The following was originally written by Mark Brim, AIA, LEED AP, a Design Leader at DLR Group in Omaha, and shared internally with the company.
When was the last time you picked up a pencil to draw? That question, and my own love of sketching, recently led me to read Paolo Belardi’s excellent book, Why Architects Still Draw. In it, he points out that: “Sketching is a quick, readily available, dense, self-generative, and, above all, extraordinarily communicative notational system” that’s a “precious tool for all human activities that deal with creativity.” That’s an idea that I can get behind 100%.
Since we began adopting CAD in the 80s and 90s, we designers have been using an endless series of digital tools to create, compose, and ultimately produce our deliverables. And now more than ever our emerging designers are often doing their design thinking through mice and software. But hand-drawn sketches can work so much more powerfully than other methods of communication. Sketching is human and tactile; it opens doors to ideas that you might not have come up with otherwise; and it lends itself to connection and memory.
I remember a day twenty-something years ago when my daughter demonstrated the power of sketching. After washing the family Oldsmobile Custom Cruiser, and putting away the bucket and hose, I came back to the car to discover a sticky note attached to the otherwise spotless bumper: a simple sketch of an unhappy face (below), drawn by my four-year-old daughter as a performance review of dad in the wake of some unfair fatherly action I’d taken earlier. I don’t remember what I’d said or done to earn the demerit. But I’ve always remembered that sketch. In that way, it was more powerful than any tantrum she might have thrown or any frustrated words she might have said at that time. And sketching allowed my daughter to express herself clearly, more quickly, and in what’s turned out to be a lasting way (and perhaps I should clarify that this is a good memory, a cherished one).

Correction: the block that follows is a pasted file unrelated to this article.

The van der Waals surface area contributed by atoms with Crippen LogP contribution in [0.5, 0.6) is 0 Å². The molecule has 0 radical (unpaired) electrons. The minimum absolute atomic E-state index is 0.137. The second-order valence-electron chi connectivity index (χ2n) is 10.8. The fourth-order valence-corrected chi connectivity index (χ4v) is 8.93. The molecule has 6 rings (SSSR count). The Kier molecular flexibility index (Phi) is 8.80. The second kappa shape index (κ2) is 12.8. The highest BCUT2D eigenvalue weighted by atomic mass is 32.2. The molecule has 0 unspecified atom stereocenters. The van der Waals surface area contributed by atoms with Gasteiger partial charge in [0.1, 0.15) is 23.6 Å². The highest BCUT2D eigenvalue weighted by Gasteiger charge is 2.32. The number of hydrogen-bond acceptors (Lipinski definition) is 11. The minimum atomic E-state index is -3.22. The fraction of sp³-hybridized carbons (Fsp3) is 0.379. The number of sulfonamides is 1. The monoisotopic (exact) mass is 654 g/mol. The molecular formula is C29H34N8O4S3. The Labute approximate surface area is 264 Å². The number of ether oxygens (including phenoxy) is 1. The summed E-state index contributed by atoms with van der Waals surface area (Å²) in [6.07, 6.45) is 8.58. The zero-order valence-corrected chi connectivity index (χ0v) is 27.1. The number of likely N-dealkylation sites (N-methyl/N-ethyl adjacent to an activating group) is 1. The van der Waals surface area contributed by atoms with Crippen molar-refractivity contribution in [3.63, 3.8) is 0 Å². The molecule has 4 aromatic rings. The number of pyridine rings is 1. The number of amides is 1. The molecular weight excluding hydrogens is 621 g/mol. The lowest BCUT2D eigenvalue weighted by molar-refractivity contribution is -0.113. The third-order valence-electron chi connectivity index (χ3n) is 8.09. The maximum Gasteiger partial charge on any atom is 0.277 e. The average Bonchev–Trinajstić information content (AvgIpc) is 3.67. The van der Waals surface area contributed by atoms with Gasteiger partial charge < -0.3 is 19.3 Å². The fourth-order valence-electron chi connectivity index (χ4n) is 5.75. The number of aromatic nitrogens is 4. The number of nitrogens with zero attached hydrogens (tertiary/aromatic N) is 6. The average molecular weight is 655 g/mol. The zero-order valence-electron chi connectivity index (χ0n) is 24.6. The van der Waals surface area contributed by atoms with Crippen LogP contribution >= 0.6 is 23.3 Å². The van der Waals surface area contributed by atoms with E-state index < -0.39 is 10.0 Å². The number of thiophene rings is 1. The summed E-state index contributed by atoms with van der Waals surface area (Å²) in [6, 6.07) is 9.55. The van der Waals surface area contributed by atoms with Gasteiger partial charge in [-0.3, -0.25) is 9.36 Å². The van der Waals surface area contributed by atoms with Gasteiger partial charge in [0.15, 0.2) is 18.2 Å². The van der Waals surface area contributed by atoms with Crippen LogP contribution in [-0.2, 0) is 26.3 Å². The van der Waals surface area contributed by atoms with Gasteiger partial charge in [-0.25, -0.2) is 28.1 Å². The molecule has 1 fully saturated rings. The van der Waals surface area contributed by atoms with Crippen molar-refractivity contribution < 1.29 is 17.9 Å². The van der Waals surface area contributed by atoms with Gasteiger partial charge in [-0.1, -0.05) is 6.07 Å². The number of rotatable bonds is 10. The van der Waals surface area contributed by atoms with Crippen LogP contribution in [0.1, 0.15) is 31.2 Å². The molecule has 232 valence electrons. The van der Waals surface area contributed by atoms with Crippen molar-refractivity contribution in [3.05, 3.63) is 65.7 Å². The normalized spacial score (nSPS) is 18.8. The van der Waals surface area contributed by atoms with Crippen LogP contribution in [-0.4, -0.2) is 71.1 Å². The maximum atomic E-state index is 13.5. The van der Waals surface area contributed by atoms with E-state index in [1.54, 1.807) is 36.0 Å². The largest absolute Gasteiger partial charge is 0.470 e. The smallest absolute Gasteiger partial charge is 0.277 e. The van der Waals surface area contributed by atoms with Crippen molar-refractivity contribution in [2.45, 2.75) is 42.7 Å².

When you have an idea, it comes with an initial energy and passion. It’s dangerous to delay that thought. As time elapses the vitality of the idea fades. Wait to see that idea through and you risk losing it – especially since, for many of us, ideas arise when we’re away from our desks and schedules and habits: on a four-hour drive across the prairie; on a walk; in a café; even in a dream. Spontaneous sketching lets you get lost in the idea right away, and ride out that initial energy to its fullest. Not to sound clichéd, but I’ve had a project challenge “a-ha!” moment while on a bike ride in the middle of nowhere, and ended up sketching out the solution on a napkin from a roadside diner (above). Eventually it had to be translated into modern digital deliverables, but if I hadn’t sketched the idea in the moment, it might not have made it back to the office with me – or at least not fully.
The art of sketching also informs your thinking. During conceptual phases, the act creates an interrelationship between a thought and the work. It becomes inventive drawing: a flow of pencil movement that is spontaneous and free, uninterrupted by shift-clicks and menu selections and commands. As Belardi puts it: “The creative synthesis of the sketch intimately joins the inventive act of the artist with the inventive act of the scientist, nullifying the separation between creation and discovery.”
You don’t need to be an artist or a designer. You just need an idea and a pencil. You can cultivate this skill for yourself simply by doing it. Or you could host or attend a workshop. We offered one last summer that walked participants through exercises developed by architectural illustrator Bruce Bondy. We had volunteer participation from architects, engineers, interiors designers, marketing professionals – some who were comfortable sketching, and others who were either learning or even re-learning a skill they’d let atrophy. People quickly became more focused on the ideas first, not worrying about what would have to be done on a computer.
So sketch your way through your next idea. Express what you’re thinking, and let the sketch expand your thinking. The more you sketch, the more it becomes a part of your DNA. Vincent Van Gogh points out in a letter to his brother: “the pencil is the skeleton key that springs the lock and opens the door to the dream.” With that in mind, no matter when the last time you sketched, there’s no better time than now to start.
by Mark Brim